Mission was once dominant in our speaker tests, earning a truck-load of five-star reviews, Group Test wins and Awards.
Recently the story hasn’t been so positive. The budget MX range has had success, but the company has struggled to really make a mark above that level. The new SX range represents a determined effort to change all that.
Our first impression of the SX1 – the smaller of the two standmounters in the range – is good. It’s a fresh-looking design with enough visual clues to identify it as a Mission product.
Mission SX1: Tech specs and buildWhile curved cabinet panels are no longer big news at this price, they still lend these speakers a touch of visual elegance most square-sided rivals lack. Build quality is equally persuasive – the cabinet feels solid, its edges are neat, and the veneer is applied with care. Mission has moved to an all-metal drive unit layout with the SX range. This standmounter features a 13cm aluminium mid/bass driver coupled to a 25mm titanium dome tweeter. This tweeter is mounted compliantly to reduce any adverse sonic effects caused by the vibrations from the larger drive unit.
Mission SX1: Sound qualityThe SX1s are impressive. They sound really fast, responding to every sonic transient with precision. Mission has got the integration between the drive units spot on, and there’s a commonality of character between the two drivers that gives the speakers a really cohesive and seamless sound throughout the frequency range.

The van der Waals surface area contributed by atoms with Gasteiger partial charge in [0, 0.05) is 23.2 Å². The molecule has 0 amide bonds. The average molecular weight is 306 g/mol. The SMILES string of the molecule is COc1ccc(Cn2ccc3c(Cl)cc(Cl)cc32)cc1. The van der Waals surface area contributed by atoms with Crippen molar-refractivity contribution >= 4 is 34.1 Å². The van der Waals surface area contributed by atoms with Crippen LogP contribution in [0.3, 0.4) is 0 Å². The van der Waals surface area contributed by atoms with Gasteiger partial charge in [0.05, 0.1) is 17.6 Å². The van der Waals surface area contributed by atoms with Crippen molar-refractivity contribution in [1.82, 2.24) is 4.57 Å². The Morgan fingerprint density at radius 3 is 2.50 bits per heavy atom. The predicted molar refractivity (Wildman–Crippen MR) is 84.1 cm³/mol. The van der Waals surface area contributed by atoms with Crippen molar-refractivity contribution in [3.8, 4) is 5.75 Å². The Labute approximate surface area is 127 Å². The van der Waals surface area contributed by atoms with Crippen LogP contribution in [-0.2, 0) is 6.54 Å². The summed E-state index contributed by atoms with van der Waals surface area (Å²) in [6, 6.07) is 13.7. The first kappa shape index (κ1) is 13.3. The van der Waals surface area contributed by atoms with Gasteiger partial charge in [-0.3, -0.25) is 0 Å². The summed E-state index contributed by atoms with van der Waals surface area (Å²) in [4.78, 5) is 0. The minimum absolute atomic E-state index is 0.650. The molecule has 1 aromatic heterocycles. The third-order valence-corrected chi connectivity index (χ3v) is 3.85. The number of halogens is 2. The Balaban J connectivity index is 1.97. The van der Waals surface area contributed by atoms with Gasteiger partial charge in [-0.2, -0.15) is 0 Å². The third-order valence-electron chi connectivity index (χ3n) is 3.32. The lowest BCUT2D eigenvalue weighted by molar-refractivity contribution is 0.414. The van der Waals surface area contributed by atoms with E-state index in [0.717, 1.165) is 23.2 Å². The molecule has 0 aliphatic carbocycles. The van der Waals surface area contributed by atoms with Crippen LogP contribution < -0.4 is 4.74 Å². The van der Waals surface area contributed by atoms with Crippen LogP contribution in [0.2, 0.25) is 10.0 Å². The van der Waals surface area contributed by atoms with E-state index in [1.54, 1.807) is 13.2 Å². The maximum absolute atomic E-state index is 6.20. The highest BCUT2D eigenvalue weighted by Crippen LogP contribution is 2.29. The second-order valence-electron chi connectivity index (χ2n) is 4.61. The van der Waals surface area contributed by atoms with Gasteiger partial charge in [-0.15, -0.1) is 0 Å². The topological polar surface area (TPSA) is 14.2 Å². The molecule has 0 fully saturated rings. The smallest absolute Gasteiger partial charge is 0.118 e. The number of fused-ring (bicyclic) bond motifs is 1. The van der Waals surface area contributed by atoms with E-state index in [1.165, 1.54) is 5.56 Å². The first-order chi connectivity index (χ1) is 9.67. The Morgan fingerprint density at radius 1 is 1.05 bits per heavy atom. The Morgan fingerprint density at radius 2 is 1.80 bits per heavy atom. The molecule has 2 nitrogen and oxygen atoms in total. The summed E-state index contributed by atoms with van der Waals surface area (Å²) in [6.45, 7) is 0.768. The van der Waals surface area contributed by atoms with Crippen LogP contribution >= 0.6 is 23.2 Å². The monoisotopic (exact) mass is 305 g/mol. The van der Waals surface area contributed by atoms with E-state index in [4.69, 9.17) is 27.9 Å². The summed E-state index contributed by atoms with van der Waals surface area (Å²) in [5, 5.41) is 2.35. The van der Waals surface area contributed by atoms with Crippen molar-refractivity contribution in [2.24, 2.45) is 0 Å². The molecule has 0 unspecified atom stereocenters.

More after the break
Give Drake’s Take Care set a spin and the SX1s deliver an insightful performance. They’re composed when the production gets dense and cope with relatively high volume levels with a great deal of grace.
Fans of Mission won’t be surprised to know that the tonal balance is a touch forward, with the emphasis on agility rather than authority. Consequently, The Dark Knight Rises OST is delivered in a very crisp and precise manner, but lacks the full dose of menace and scale.
But, at just 31cm high, these are small speakers, so we’re willing to accept that. We’re more fussed, however, about the Missions’ shortfall in low-level dynamics – the kind that communicate the emotion in Johnny Cash’s deep and soulful voice on his version of Bonnie ‘Prince’ Billy’s I See a Darkness. We could do with a little more natural warmth in the sound, too.
Mission SX1: VerdictAs it is, these speakers sound a little bit too matter-of-fact to us, favouring a clinical and cool analysis over communicating the emotion, depth and enthusiasm of the music.
These speakers are a definite step in the right direction for the brand, but Mission still has a little way to go before past glories are recaptured.